Date of Award

Summer 8-18-2015

Level of Access

Open-Access Thesis

Degree Name

Master of Science (MS)


Earth Sciences


Andrew Reeve

Second Committee Member

Sean Smith

Third Committee Member

Amanda Olsen


Heat transport studies often focus on calculating an average direction and magnitude of groundwater flow within the streambed for long (3 days – 1 week) periods of time. Short-term changes in flow magnitude and/or direction within the streambed caused by near stream groundwater pumping and storms are not represented by these long term averaging methods. Temperature profiles collected in B Stream (Houlton, Maine) and the Stillwater River (Orono, Maine) were used to calibrate a one-dimensional heat transport model and quantify short-term hydraulic events in vertical groundwater velocity within streambeds. Temperature profiles were collected during the summer of 2014 with iButton (Maxim Integrated, San Jose, CA) temperature loggers from two locations within each streambed to assess the spatial variability of groundwater flow within the streambed. Velocity values were averaged over daily periods allowing us to analyze how groundwater flow within the streambed changed during short-term hydraulic events. Bedrock wells at the B Stream site and surficial wells at the Stillwater River site were pumped while streambed temperature profiles were being collected. Temperature profiles were also collected before, during, and after Hurricane Arthur. Average modeled velocities were -4.38 x 10-6 m/s and -5.01 x 10-6 m/s (standard deviations of 8.02 x 10-6 m/s and 1.34 x 10-5 m/s) for the south and north locations at the Stillwater River site and were -1.13 x 10-5 m/s and -1.93 x 10-5 m/s (standard deviations of 1.46 x 10-5 m/s and 2.03 x 10-5 m/s) for locations 1 and 2 at the B Stream site. Significant (p = 0.0004) differences between location 1 and location 2 at the B Stream site were recorded while there is no significant (p = 0.64) difference between the north and south locations at the Stillwater River site. Model results indicate periods of directional change of groundwater flow at both study sites associated with short-term hydraulic events. Shifts within the Stillwater River are coincident with groundwater pumping while shifts within B Stream are coincident with storm events. Flow within the Stillwater streambed shifts from downward to upward as groundwater wells are turned off at the Stillwater location. Flow within the B Stream streambed shift from downward, to upward, then back to downward. Calculating average velocity over 24 hour time periods allowed for the detection of these changes in the direction of groundwater flow within the streambed.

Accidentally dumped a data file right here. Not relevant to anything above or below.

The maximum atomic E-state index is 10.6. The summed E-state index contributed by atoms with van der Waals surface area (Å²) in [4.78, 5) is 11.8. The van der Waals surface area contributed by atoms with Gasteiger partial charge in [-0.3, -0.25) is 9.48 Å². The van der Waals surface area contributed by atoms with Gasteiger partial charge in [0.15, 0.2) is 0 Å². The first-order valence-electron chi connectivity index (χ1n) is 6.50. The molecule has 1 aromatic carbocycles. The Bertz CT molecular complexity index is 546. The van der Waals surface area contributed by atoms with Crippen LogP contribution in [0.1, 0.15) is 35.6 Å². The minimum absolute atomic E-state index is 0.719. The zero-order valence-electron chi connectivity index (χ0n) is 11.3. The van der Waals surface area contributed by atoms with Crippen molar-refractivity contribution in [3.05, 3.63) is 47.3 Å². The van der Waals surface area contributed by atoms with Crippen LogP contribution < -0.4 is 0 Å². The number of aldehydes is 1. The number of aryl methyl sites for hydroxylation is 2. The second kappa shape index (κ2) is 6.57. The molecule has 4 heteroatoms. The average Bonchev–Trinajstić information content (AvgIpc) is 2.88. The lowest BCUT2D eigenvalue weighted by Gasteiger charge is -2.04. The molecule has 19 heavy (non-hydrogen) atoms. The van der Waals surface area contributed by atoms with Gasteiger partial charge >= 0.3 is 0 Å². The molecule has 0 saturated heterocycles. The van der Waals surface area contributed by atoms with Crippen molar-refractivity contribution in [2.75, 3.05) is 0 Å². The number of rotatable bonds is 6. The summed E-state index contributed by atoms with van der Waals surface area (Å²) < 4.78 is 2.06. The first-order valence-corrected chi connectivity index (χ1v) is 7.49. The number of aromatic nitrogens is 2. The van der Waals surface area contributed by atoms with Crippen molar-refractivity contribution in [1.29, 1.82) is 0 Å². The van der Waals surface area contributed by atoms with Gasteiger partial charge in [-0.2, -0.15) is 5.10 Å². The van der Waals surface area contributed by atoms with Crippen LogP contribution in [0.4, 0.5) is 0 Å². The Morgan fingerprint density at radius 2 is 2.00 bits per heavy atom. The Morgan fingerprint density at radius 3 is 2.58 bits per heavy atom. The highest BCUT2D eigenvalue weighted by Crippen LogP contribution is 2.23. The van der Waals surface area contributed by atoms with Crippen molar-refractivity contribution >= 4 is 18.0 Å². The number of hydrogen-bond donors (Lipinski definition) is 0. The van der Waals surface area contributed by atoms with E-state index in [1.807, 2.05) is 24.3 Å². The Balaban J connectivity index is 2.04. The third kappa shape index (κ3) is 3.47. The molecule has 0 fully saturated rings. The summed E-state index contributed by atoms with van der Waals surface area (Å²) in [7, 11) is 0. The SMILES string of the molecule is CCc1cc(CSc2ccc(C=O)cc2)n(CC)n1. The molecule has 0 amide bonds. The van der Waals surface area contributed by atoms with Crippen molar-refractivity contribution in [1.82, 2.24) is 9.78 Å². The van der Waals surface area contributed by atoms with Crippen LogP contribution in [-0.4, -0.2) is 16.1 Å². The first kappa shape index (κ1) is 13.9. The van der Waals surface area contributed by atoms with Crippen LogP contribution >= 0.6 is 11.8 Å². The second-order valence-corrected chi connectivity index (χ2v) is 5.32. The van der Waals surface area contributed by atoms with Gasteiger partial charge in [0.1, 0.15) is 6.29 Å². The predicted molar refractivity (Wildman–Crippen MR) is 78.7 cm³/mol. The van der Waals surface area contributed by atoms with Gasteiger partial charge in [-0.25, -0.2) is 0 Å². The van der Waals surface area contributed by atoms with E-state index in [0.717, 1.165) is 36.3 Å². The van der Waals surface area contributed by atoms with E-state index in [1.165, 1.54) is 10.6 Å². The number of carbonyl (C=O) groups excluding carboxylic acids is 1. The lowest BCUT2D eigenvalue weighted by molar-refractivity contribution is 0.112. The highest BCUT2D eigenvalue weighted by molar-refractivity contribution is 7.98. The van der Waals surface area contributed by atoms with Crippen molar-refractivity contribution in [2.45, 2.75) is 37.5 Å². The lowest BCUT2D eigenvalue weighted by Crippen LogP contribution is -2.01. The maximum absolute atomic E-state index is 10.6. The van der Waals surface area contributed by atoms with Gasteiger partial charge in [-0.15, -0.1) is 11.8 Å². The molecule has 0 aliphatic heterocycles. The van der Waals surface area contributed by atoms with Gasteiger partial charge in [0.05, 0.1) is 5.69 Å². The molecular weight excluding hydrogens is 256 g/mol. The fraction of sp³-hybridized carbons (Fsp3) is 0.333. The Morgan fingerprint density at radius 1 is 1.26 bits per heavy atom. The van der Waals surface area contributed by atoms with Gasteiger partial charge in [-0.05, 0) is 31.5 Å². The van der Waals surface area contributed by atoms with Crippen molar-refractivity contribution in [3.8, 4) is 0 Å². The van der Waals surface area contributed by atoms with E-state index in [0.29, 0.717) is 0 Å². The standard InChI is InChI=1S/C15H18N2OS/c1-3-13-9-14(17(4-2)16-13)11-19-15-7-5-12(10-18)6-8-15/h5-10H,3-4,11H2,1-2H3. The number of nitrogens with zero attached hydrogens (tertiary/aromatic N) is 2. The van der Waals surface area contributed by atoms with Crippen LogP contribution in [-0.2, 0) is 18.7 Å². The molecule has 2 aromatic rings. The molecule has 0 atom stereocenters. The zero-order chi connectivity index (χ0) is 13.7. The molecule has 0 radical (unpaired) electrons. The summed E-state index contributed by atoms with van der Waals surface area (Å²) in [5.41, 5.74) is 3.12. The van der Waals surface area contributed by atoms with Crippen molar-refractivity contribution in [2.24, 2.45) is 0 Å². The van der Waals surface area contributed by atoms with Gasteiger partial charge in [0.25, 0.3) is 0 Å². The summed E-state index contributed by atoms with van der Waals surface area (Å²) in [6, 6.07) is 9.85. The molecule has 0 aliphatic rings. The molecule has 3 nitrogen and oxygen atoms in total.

Included in

Hydrology Commons